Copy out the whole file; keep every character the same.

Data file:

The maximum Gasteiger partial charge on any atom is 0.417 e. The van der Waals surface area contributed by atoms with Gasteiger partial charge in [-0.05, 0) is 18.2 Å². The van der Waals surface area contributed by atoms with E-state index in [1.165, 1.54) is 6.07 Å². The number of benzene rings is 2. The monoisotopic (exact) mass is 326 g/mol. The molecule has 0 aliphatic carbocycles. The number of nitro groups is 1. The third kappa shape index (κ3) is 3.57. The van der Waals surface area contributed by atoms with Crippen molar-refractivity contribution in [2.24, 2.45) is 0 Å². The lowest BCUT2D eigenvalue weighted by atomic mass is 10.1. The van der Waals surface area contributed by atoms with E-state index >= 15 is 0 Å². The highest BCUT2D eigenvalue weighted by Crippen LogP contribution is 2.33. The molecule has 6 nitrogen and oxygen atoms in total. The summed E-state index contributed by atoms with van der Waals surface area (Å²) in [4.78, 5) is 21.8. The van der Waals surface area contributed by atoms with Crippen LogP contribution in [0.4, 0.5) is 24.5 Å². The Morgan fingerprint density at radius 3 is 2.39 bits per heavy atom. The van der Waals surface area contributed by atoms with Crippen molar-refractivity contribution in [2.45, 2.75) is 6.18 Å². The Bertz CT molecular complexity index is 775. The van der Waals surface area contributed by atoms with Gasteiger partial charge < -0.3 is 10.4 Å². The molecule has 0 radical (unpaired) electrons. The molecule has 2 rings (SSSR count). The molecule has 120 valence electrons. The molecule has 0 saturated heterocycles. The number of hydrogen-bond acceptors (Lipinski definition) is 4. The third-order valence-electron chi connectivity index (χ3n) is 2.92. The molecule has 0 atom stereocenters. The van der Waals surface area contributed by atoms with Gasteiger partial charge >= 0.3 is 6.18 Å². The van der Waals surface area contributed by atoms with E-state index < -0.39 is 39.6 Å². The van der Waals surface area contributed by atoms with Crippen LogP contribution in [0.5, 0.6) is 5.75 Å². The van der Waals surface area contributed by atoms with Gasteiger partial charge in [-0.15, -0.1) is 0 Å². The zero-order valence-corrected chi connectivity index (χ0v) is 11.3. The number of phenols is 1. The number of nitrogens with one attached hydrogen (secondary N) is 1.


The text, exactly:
The maximum Gasteiger partial charge on any atom is 0.417 e. The van der Waals surface area contributed by atoms with Gasteiger partial charge in [-0.05, 0) is 18.2 Å². The van der Waals surface area contributed by atoms with E-state index in [1.165, 1.54) is 6.07 Å². The number of benzene rings is 2. The monoisotopic (exact) mass is 326 g/mol. The molecule has 0 aliphatic carbocycles. The number of nitro groups is 1. The third kappa shape index (κ3) is 3.57. The van der Waals surface area contributed by atoms with Crippen molar-refractivity contribution in [2.24, 2.45) is 0 Å². The lowest BCUT2D eigenvalue weighted by atomic mass is 10.1. The van der Waals surface area contributed by atoms with E-state index >= 15 is 0 Å². The highest BCUT2D eigenvalue weighted by Crippen LogP contribution is 2.33. The molecule has 6 nitrogen and oxygen atoms in total. The summed E-state index contributed by atoms with van der Waals surface area (Å²) in [4.78, 5) is 21.8. The van der Waals surface area contributed by atoms with Crippen LogP contribution in [0.4, 0.5) is 24.5 Å². The Morgan fingerprint density at radius 3 is 2.39 bits per heavy atom. The van der Waals surface area contributed by atoms with Crippen molar-refractivity contribution in [2.45, 2.75) is 6.18 Å². The Bertz CT molecular complexity index is 775. The van der Waals surface area contributed by atoms with Gasteiger partial charge < -0.3 is 10.4 Å². The molecule has 0 radical (unpaired) electrons. The molecule has 2 rings (SSSR count). The molecule has 120 valence electrons. The molecule has 0 saturated heterocycles. The number of hydrogen-bond acceptors (Lipinski definition) is 4. The third-order valence-electron chi connectivity index (χ3n) is 2.92. The molecule has 0 atom stereocenters. The van der Waals surface area contributed by atoms with Gasteiger partial charge >= 0.3 is 6.18 Å². The van der Waals surface area contributed by atoms with E-state index < -0.39 is 39.6 Å². The van der Waals surface area contributed by atoms with Crippen LogP contribution in [0.5, 0.6) is 5.75 Å². The van der Waals surface area contributed by atoms with Gasteiger partial charge in [-0.15, -0.1) is 0 Å². The zero-order valence-corrected chi connectivity index (χ0v) is 11.3. The number of phenols is 1. The number of nitrogens with one attached hydrogen (secondary N) is 1.